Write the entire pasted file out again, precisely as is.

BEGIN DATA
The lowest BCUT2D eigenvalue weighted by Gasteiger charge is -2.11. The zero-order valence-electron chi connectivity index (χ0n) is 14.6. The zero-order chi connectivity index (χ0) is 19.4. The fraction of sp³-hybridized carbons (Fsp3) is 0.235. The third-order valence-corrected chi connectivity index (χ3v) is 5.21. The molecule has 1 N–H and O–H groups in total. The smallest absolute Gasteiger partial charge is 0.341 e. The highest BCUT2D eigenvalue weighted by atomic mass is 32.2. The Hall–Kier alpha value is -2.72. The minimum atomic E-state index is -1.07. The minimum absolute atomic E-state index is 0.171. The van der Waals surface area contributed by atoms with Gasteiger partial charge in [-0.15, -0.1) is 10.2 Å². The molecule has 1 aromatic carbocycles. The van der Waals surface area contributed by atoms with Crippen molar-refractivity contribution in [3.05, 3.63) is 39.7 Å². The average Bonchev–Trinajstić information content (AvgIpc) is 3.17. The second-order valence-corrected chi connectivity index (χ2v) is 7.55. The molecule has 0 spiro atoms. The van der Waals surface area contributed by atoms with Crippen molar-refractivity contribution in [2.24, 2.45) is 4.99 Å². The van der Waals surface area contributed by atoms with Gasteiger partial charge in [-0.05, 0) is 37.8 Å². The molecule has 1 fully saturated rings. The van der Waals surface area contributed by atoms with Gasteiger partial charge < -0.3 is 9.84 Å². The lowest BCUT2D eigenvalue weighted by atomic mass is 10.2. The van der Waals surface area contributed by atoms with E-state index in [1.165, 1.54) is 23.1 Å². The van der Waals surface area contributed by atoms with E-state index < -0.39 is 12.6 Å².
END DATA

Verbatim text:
The lowest BCUT2D eigenvalue weighted by Gasteiger charge is -2.11. The zero-order valence-electron chi connectivity index (χ0n) is 14.6. The zero-order chi connectivity index (χ0) is 19.4. The fraction of sp³-hybridized carbons (Fsp3) is 0.235. The third-order valence-corrected chi connectivity index (χ3v) is 5.21. The molecule has 1 N–H and O–H groups in total. The smallest absolute Gasteiger partial charge is 0.341 e. The highest BCUT2D eigenvalue weighted by atomic mass is 32.2. The Hall–Kier alpha value is -2.72. The minimum atomic E-state index is -1.07. The minimum absolute atomic E-state index is 0.171. The van der Waals surface area contributed by atoms with Gasteiger partial charge in [-0.15, -0.1) is 10.2 Å². The molecule has 1 aromatic carbocycles. The van der Waals surface area contributed by atoms with Crippen molar-refractivity contribution in [3.05, 3.63) is 39.7 Å². The average Bonchev–Trinajstić information content (AvgIpc) is 3.17. The second-order valence-corrected chi connectivity index (χ2v) is 7.55. The molecule has 0 spiro atoms. The van der Waals surface area contributed by atoms with Crippen molar-refractivity contribution in [2.24, 2.45) is 4.99 Å². The van der Waals surface area contributed by atoms with Gasteiger partial charge in [-0.05, 0) is 37.8 Å². The molecule has 1 fully saturated rings. The van der Waals surface area contributed by atoms with Gasteiger partial charge < -0.3 is 9.84 Å². The lowest BCUT2D eigenvalue weighted by atomic mass is 10.2. The van der Waals surface area contributed by atoms with E-state index in [1.165, 1.54) is 23.1 Å². The van der Waals surface area contributed by atoms with E-state index < -0.39 is 12.6 Å².